Probably in the spring of 1882 S. M. French moved his family from Denver and built a cabin east of Soda Creek down toward the river, where he lived with his wife and three children, Nellie, Mamie, and Bertie. In one room of this cabin he opened the first store in Steamboat Springs with a slab of bacon, some flour and sugar, a little canned goods, and a pail of stick candy. Just why he left an apparently good business and came to the Yampa Valley is not known. Perhaps he foresaw rapid development and prosperity for the region, or he may have sought health in the mineral baths for his small son Bertie, who had fallen out of his high chair and been permanently crippled.
Unfortunately, the Frenches found they could not maintain a living as shopkeepers in such a remote location and found that little Bertie was not improved by the long winders. They moved away a few years later, leaving the store and all their goods behind.
In 1883, Horace Suttle built the first sawmill, which is always a major event in the growth of new towns. Now they could build traditional wooden buildings, not just log cabins. One of the first such buildings was the schoolhouse, where 16-year-old Lulie Crawford taught. Remember that Lulie was the mother of Lulita Crawford. She’d had an interesting life growing up in the Rockies, helping clothe and feed the family, and going out hunting and fishing with her mom, Maggie. Remember that it was her doll that drunken Ute had scalped in one of the early years.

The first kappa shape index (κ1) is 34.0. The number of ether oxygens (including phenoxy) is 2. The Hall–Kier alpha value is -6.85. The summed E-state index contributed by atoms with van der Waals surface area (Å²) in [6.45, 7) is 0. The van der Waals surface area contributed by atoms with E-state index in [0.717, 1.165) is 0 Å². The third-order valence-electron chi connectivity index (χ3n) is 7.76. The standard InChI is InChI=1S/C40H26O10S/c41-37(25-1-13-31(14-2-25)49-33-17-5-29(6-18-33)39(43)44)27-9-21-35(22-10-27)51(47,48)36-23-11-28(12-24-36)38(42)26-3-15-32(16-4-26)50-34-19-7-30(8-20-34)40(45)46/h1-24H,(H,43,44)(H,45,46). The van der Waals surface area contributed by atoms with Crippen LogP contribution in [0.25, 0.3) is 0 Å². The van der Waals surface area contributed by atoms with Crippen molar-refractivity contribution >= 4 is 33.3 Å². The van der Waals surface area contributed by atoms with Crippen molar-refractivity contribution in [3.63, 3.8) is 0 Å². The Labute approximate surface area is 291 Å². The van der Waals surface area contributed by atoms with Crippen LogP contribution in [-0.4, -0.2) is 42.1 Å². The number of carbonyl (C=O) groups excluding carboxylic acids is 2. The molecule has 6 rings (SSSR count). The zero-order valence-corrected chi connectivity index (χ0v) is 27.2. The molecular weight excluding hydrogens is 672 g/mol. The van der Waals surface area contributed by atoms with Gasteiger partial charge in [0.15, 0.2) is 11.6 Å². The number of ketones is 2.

In 1885, the town’s first newspaper, The Steamboat Pilot, began printing. It is the source of most of our knowledge about early Steamboat (that doesn’t come from Lulita). Its reprintings of pioneer journals in the 20s and 30s preserved the early memories of Steamboat Springs for future historians. James Hoyle started the newspaper with the backing of some Boulder businessmen but was not able to afford a full set of type, so x's, z's, q’s, and j’s were avoided for the first few issues. (Lee Powell, Steamboat Springs the First Forty Years)
Lulita notes that her grandfather, James was well-known for selling plots in his new city for well below price and even giving plots away when he felt charitable. On one occasion he gifted a lot to a widow when her husband died so that she could live out her days in Steamboat. His interest had always been primarily in starting a new settlement, and as more farmers, ranchers, and tradesmen moved into the valley, he was able to focus less on survival and more on his civic duties. Inevitably, the town’s reputation was built on its remarkable springs.
To fit the dreams of its founders, Steamboat Springs was platted on a large scale, lots being fifty feet to the front and one hundred and forty feet deep. All streets were eighty feet in width except the main thoroughfare, Lincoln Avenue, which was one hundred feet wide.